The Achievable Dream 5-part series - the definitive guide on DVD for planning your motorcycle adventure. Get Ready! covers planning, paperwork, medical and many other topics! "Inspirational and Awesome!" See the trailer here!
Gear Up! is a 2-DVD set, 6 hours! Which bike is right for me? How do I prepare the bike? What stuff do I need - riding gear, clothing, camping gear, first aid kit, tires, maps and GPS? What don't I need? How do I pack it all in? Lots of opinions from over 150 travellers! "This DVD will save you a fortune!"See the trailer here!
So you've done it - got inspired, planned your trip, packed your stuff and you're on the road! This section is about staying healthy, happy and secure on your motorcycle adventure. And crossing borders, war zones or oceans!
On the Road! is 5.5 hours of the tips and advice you need to cross borders, break down language barriers, overcome culture shock, ship the bike and deal with breakdowns and emergencies."Just makes me want to pack up and go!" See the trailer here!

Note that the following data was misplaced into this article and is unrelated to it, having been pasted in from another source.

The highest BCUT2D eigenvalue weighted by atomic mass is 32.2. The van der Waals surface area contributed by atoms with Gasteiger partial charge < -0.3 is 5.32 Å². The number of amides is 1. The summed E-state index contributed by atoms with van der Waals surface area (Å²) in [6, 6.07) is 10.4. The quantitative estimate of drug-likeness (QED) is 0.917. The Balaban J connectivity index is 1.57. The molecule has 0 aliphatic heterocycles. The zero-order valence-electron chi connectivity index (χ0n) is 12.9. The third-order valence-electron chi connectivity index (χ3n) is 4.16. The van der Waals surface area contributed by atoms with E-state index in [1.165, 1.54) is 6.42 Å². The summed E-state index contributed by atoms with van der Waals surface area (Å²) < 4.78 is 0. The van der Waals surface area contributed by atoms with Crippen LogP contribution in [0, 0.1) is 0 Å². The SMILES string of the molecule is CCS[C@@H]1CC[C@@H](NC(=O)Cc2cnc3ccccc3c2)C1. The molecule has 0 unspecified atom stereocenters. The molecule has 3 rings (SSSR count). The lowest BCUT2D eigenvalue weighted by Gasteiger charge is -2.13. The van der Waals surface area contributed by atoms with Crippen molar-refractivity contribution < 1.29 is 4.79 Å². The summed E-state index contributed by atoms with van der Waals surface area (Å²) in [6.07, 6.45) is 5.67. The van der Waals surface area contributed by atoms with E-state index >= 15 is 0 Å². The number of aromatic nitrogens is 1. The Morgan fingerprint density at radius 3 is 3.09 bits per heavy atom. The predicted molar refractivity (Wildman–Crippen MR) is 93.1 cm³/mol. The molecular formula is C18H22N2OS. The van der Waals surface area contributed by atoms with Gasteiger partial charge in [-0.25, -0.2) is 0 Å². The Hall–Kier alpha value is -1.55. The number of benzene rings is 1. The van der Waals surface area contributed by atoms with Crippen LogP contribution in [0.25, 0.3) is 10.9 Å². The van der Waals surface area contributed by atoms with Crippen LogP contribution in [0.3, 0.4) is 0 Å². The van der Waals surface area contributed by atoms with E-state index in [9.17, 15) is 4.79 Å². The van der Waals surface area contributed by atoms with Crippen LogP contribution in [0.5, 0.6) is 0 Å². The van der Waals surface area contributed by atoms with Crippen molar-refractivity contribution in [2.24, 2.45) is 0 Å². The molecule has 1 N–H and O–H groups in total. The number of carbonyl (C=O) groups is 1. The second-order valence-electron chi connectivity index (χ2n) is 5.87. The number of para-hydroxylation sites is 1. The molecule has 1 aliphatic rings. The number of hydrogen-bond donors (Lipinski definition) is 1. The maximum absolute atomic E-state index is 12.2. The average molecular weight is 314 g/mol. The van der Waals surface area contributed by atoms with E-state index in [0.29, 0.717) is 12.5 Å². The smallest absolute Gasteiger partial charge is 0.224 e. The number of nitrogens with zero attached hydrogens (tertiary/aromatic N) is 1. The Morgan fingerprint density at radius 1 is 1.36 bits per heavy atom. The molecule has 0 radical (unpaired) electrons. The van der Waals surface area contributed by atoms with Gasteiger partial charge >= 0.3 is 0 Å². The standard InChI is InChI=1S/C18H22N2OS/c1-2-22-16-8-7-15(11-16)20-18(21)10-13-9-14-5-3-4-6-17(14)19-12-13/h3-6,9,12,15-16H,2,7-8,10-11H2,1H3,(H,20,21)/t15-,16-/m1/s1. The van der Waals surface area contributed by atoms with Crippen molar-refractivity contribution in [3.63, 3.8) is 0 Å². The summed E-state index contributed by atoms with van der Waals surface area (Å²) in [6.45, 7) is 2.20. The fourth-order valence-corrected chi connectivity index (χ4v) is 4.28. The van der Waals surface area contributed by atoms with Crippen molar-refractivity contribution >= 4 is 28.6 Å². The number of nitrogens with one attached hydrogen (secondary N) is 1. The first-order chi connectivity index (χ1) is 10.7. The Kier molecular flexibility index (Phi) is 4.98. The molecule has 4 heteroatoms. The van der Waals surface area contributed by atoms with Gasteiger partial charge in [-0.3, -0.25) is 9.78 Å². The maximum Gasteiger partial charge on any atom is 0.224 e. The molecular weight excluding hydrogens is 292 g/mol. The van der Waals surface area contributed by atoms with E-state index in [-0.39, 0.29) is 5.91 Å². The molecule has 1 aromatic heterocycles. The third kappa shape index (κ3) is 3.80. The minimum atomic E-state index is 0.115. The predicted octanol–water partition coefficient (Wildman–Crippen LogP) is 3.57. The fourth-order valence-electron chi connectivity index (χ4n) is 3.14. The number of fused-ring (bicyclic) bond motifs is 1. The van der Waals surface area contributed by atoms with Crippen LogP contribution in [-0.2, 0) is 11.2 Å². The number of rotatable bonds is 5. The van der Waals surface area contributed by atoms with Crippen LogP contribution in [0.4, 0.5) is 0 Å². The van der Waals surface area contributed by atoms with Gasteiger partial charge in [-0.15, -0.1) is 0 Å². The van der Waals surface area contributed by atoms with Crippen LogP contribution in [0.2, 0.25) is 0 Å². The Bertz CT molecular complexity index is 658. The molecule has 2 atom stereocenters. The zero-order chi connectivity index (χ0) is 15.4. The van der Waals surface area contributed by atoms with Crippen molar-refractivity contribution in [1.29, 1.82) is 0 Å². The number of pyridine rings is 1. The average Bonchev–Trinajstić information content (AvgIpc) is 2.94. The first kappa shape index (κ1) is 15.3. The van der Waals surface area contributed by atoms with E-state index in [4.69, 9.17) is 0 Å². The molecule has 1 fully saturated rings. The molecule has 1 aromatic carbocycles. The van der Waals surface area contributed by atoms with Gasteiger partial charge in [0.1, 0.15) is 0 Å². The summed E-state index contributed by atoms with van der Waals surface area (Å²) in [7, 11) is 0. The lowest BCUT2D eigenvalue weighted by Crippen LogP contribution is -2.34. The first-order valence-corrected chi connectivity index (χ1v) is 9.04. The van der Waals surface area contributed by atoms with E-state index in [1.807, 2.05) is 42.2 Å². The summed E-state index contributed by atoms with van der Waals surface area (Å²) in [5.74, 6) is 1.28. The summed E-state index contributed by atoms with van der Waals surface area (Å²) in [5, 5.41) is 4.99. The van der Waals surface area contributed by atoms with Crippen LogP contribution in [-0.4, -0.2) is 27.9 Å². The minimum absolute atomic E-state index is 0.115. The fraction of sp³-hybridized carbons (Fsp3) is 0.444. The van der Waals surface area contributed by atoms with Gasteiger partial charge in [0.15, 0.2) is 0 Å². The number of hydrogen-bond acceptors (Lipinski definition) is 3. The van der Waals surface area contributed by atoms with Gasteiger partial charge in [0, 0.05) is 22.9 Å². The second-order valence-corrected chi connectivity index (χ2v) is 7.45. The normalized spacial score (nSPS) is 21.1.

Tire Changing!Grant demystifies the black art of Tire Changing and Repair to help you STAY on the road! "Very informative and practical." See the trailer here!
Ladies on the Loose! For the first time ever, a motorcycle travel DVD made for women, by women! These intrepid women share their tips to help you plan your own motorcycle adventure. They also answer the women-only questions, and entertain you with amazing tales from the road! Presented by Lois Pryce, veteran solo traveller through South America and Africa and author of 'Lois on the Loose', and 'Red Tape and White Knuckles.'
"It has me all fired up to go out on my own adventure!" See the trailer here!
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Horizons Unlimited presents!
Achievable Dream The definitive guide to planning your motorcycle adventure! This insanely ambitious 2-year project has produced an informative and entertaining 5-part, 18 hour DVD series. "The ultimate round the world rider's how-to DVD!" MCN UK.
Collectors Box SetAll 5 DVDs with a custom printed slip case. "The series is 'free' because the tips and advice will save much more than you spend on buying the DVD's."